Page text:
In an effort to reduce the estimated $ 42 billion in financing gap between women and men entrepreneurs on the continent, G7 leaders granted a $ 251 million global loan to the AfDB to support the AFAWA initiative.
Fire in Amazonia, trade war between Beijing and Washington, Iran’s nuclear program … Geopolitical news issues dominated the coverage of the G7 summit held from August 24 to 26, in Biarritz, in the south-west of France. This summit bringing together the heads of state of seven of the world’s largest economic powers (United States, France, United Kingdom, Germany, Italy, Japan, Canada) was nevertheless devoted to the fight against inequalities.
In this context, eight non-G7 countries, including five from Africa (South Africa, Australia, Burkina Faso, Chile, Egypt, India, Senegal, Rwanda), and Akinwumi Adesina, President of the African Development Bank (AfDB) ) were invited. The latter, along with Emmanuel Macron and the Beninese artist Angélique Kidjo, announced the payment of a global loan of 251 million dollars to the initiative AFAWA (Affirmative action for financing for women in Africa), carried by the AfDB.
AFAWA, launched in 2016, aims to unlock access to financing for women entrepreneurs and establishes a mechanism for economic empowerment. This resolution was adopted at the African Union Heads of State Summit in January 2015, and the ADB was charged with its implementation.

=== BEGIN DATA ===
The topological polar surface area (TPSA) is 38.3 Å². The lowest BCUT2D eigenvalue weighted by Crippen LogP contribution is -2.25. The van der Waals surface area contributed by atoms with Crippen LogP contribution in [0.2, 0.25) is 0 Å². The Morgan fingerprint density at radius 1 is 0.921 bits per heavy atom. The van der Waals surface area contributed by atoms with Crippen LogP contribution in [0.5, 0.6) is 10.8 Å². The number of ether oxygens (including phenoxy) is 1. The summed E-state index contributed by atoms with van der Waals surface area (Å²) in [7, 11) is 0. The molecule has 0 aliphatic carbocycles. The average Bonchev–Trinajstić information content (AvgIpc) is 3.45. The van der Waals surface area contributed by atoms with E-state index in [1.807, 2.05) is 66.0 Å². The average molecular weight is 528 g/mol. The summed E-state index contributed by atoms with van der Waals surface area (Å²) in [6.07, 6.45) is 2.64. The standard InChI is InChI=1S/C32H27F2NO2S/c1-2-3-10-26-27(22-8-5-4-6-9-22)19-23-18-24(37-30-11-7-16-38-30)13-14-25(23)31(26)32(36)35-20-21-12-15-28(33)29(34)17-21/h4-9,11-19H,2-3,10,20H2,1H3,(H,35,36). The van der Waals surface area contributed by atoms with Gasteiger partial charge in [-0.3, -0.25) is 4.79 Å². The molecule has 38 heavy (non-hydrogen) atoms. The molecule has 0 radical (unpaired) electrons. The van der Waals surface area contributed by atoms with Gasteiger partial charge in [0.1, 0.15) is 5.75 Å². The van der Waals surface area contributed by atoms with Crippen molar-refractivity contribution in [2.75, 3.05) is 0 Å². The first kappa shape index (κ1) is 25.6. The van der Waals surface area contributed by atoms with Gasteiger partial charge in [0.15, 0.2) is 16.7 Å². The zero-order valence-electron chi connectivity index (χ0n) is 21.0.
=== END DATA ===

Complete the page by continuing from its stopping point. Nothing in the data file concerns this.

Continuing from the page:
“This is a great day for women in Africa,” said AfDB President Akinwumi Adesina. Investing in women’s entrepreneurship in Africa is a meaningful investment because women are not only the future of Africa, they are the present of Africa! ”
Political dialogue with the authorities concerned
“Today, women hold more than 30 per cent of Africa’s SMEs, but there is a $ 42 billion financing gap between women and men entrepreneurs. This deficit must be filled, and quickly, “he said, adding that the ADB planned to invest one billion dollars in this initiative.
The AFAWA program is based on three pillars. The first aims to improve women’s access to finance through innovative and adapted instruments, including guarantee mechanisms. The second pillar focuses on providing capacity building services for women entrepreneurs (mentoring and entrepreneurship training).
The third pillar focuses on improving the legal and regulatory environment through political dialogue with governments, central banks and other relevant authorities.
Source: Naija News